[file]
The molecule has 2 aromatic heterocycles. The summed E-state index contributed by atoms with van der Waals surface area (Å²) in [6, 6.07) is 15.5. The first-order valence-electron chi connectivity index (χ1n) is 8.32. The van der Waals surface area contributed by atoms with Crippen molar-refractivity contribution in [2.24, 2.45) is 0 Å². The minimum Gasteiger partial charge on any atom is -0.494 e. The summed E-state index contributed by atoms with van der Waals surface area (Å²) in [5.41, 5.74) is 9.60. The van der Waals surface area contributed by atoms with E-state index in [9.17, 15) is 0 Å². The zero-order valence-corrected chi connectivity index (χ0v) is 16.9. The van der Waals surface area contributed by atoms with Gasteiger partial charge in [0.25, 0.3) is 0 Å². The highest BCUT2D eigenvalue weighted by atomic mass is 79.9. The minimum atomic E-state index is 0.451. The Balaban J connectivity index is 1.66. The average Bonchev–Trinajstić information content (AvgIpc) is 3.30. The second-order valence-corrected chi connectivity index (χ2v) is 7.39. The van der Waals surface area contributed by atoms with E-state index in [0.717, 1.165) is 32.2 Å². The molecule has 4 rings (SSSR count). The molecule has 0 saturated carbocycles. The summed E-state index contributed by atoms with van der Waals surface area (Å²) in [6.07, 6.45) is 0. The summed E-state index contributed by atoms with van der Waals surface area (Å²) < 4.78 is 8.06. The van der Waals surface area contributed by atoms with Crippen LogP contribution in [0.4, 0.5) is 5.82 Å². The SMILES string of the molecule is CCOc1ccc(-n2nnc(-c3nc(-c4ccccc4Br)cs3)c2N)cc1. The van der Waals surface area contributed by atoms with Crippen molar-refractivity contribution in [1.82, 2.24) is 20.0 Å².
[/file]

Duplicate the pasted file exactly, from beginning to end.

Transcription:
The molecule has 2 aromatic heterocycles. The summed E-state index contributed by atoms with van der Waals surface area (Å²) in [6, 6.07) is 15.5. The first-order valence-electron chi connectivity index (χ1n) is 8.32. The van der Waals surface area contributed by atoms with Crippen molar-refractivity contribution in [2.24, 2.45) is 0 Å². The minimum Gasteiger partial charge on any atom is -0.494 e. The summed E-state index contributed by atoms with van der Waals surface area (Å²) in [5.41, 5.74) is 9.60. The van der Waals surface area contributed by atoms with E-state index in [9.17, 15) is 0 Å². The zero-order valence-corrected chi connectivity index (χ0v) is 16.9. The van der Waals surface area contributed by atoms with Gasteiger partial charge in [0.25, 0.3) is 0 Å². The highest BCUT2D eigenvalue weighted by atomic mass is 79.9. The minimum atomic E-state index is 0.451. The Balaban J connectivity index is 1.66. The average Bonchev–Trinajstić information content (AvgIpc) is 3.30. The second-order valence-corrected chi connectivity index (χ2v) is 7.39. The van der Waals surface area contributed by atoms with E-state index in [0.717, 1.165) is 32.2 Å². The molecule has 4 rings (SSSR count). The molecule has 0 saturated carbocycles. The summed E-state index contributed by atoms with van der Waals surface area (Å²) in [6.07, 6.45) is 0. The summed E-state index contributed by atoms with van der Waals surface area (Å²) < 4.78 is 8.06. The van der Waals surface area contributed by atoms with Crippen LogP contribution in [0.4, 0.5) is 5.82 Å². The SMILES string of the molecule is CCOc1ccc(-n2nnc(-c3nc(-c4ccccc4Br)cs3)c2N)cc1. The van der Waals surface area contributed by atoms with Crippen molar-refractivity contribution in [1.82, 2.24) is 20.0 Å².